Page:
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Refusing to ‘hotline’ Iron Dome bill, Republican slows its passage in Senate

Rand Paul, who opposes foreign assistance of all kinds, blocks Upper House version of bill passed by House from going straight to a vote; but it’s still expected to pass

Senator Rand Paul, speaks during a Senate Health, Education, Labor and Pensions Committee hearing on the nomination of Miguel Cardona to be education secretary on Capitol Hill, Wednesday, February 3, 2021, in Washington. (Anna Moneymaker/The New York Times via AP)
Senator Rand Paul, speaks during a Senate Health, Education, Labor and Pensions Committee hearing on the nomination of Miguel Cardona to be education secretary on Capitol Hill, Wednesday, February 3, 2021, in Washington. (Anna Moneymaker/The New York Times via AP)

WASHINGTON (JTA) — Rand Paul, the Republican senator from Kentucky, is the latest lawmaker to get in the way of $1 billion in new assistance to Israel to replenish its Iron Dome anti-missile system.

Paul on Thursday revealed himself to be the single senator refusing to “hotline” the bill now that it has been approved by the US House of Representatives. “Hotlining” is when all 100 senators agree to allow a bill to go straight to the floor for a vote, substantially accelerating the process.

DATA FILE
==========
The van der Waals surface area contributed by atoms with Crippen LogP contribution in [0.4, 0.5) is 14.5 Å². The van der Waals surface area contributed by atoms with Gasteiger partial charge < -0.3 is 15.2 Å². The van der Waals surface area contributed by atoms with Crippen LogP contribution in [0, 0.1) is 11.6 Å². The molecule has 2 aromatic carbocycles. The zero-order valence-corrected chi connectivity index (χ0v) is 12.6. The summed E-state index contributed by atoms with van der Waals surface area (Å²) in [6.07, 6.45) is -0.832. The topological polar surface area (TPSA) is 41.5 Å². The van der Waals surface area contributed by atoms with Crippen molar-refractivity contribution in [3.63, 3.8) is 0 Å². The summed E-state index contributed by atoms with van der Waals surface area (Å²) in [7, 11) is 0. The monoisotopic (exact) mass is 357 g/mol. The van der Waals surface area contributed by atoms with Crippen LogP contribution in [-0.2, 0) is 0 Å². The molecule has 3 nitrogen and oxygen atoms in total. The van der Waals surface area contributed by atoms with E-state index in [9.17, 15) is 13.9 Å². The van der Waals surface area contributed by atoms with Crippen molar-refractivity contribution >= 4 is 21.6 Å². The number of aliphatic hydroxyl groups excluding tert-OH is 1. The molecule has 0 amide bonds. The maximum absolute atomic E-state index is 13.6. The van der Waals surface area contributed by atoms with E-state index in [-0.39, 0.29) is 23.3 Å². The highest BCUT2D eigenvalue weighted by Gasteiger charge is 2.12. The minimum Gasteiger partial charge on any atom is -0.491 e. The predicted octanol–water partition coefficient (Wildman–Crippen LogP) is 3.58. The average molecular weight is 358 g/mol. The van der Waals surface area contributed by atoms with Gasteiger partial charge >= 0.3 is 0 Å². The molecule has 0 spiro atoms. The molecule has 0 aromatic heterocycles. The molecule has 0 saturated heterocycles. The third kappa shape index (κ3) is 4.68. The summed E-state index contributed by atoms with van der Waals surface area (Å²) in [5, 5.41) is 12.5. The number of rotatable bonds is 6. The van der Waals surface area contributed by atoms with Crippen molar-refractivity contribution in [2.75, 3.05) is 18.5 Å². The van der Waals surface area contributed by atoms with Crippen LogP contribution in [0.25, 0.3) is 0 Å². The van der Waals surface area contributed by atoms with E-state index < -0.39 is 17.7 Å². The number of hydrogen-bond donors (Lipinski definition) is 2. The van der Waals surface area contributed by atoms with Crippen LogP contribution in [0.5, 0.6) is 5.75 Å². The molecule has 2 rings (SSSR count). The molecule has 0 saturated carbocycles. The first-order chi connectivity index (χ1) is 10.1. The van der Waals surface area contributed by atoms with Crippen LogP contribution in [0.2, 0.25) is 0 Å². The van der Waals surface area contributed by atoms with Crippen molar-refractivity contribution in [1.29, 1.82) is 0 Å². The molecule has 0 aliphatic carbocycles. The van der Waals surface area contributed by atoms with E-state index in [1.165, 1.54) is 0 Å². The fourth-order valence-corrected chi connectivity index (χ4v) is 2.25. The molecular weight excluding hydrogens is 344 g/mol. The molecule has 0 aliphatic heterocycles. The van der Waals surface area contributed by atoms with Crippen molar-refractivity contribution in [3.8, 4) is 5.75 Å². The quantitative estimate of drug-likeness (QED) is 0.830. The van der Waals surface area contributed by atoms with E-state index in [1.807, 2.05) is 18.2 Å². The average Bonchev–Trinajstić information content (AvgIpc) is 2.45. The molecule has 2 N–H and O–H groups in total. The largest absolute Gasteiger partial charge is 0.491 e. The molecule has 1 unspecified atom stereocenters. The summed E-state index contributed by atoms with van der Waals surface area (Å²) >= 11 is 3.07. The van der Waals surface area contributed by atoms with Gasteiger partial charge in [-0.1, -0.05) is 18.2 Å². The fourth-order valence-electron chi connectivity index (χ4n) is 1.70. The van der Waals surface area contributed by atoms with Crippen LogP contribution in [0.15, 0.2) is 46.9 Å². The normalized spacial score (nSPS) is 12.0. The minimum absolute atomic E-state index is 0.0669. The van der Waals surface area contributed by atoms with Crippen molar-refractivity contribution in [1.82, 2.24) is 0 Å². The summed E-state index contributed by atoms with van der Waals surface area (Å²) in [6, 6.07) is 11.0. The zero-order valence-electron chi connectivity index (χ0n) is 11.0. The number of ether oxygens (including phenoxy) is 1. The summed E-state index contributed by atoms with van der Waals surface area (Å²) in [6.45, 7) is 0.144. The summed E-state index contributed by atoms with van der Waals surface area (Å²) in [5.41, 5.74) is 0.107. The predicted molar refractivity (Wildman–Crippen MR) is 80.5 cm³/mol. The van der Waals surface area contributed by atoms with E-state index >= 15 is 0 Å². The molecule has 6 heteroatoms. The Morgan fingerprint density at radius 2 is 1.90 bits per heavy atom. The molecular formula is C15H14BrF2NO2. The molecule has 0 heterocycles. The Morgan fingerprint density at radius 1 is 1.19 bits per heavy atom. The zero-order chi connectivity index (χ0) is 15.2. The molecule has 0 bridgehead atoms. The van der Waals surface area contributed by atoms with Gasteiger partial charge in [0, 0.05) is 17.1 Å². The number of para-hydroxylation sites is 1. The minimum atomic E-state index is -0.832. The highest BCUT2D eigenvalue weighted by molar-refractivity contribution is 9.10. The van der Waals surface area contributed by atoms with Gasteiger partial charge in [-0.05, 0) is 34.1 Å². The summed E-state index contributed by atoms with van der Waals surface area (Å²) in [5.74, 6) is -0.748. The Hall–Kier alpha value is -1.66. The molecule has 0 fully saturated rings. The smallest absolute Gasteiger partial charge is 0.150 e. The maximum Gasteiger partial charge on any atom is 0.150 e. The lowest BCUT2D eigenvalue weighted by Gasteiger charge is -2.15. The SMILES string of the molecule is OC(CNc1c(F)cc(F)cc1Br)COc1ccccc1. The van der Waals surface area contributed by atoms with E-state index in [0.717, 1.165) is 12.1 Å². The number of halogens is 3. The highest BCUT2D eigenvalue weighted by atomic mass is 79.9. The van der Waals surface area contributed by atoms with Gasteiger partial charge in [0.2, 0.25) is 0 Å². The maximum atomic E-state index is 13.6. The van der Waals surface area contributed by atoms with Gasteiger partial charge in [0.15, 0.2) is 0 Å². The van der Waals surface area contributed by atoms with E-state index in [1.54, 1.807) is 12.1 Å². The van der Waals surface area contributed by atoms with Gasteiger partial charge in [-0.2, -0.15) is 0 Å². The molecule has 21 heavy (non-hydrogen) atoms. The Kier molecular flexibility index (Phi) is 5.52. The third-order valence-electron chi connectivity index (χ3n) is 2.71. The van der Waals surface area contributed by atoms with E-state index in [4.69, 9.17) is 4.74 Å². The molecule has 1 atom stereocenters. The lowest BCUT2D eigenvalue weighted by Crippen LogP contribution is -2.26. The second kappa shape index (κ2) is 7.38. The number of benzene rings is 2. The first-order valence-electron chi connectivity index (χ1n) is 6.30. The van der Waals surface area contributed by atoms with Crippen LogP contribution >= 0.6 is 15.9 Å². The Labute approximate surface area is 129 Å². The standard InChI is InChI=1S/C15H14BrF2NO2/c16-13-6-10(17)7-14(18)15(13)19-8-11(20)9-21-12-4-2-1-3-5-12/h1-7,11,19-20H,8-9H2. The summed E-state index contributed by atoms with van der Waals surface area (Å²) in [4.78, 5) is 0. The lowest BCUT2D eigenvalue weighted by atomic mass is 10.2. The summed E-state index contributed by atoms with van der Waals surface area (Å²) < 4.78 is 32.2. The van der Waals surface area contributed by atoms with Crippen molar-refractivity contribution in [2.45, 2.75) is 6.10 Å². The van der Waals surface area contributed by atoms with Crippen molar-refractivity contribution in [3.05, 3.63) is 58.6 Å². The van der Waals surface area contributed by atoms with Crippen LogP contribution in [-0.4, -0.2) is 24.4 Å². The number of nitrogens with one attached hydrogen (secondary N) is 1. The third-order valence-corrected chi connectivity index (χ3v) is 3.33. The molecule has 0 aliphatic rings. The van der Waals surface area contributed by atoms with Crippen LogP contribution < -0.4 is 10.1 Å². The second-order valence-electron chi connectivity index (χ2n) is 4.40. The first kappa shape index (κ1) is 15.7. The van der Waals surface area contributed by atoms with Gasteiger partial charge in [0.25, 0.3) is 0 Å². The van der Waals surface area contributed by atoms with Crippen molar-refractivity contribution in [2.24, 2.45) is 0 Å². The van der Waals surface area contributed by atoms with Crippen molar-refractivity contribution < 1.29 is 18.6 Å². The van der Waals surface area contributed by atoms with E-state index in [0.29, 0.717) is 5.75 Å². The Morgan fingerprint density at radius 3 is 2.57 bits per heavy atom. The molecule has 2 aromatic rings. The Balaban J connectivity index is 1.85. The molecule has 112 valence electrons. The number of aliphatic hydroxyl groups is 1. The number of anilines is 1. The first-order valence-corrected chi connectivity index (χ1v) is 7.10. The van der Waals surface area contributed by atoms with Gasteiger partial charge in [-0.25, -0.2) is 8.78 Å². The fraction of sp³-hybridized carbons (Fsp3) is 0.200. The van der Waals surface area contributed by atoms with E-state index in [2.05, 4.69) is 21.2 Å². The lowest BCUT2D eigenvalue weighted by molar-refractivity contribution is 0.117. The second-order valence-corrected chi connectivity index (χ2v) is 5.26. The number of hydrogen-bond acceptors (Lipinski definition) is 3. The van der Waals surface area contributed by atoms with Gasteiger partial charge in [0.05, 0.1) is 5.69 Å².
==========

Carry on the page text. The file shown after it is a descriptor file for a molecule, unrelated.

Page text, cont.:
Paul is one of the most outspoken opponents of foreign assistance, and for a period a number of years ago proposed eliminating assistance to Israel. Now, a spokesperson for Paul told Politico that Paul will drop his objection to the Iron Dome hotlining if the $1 billion comes from proposed assistance to Afghanistan.

Paul’s stand is the latest wrinkle in a funding request that has roiled Congress. Progressives last week squelched a plan by the Democratic leadership in the House to slip the money into an unrelated emergency stopgap government funding bill, saying the last-minute inclusion undercut congressional conventions.

Instead, the Democratic leadership advanced the funding in a standalone bill, which the House approved after a brief debate. The standalone bill passed overwhelmingly, including among progressives in the Democratic caucus.

Israel asked for the $1 billion, which is in addition to $500 million the Iron Dome gets each year, to replenish supplies after Israel’s Gaza conflict in May.

Final tally of the House vote on Iron Dome funding bill, September 23, 2021. (Screen capture/C-SPAN)

The American Israel Public Affairs Committee on Twitter urged Paul to “stand with our ally Israel.”

“Blocking emergency funding to ensure Israel can protect its citizens from terrorist rockets rewards Hamas and undermines America’s interests & values,” the lobby said.

The bill is still expected to pass the Senate overwhelmingly, and a vote could still be held in the coming days.

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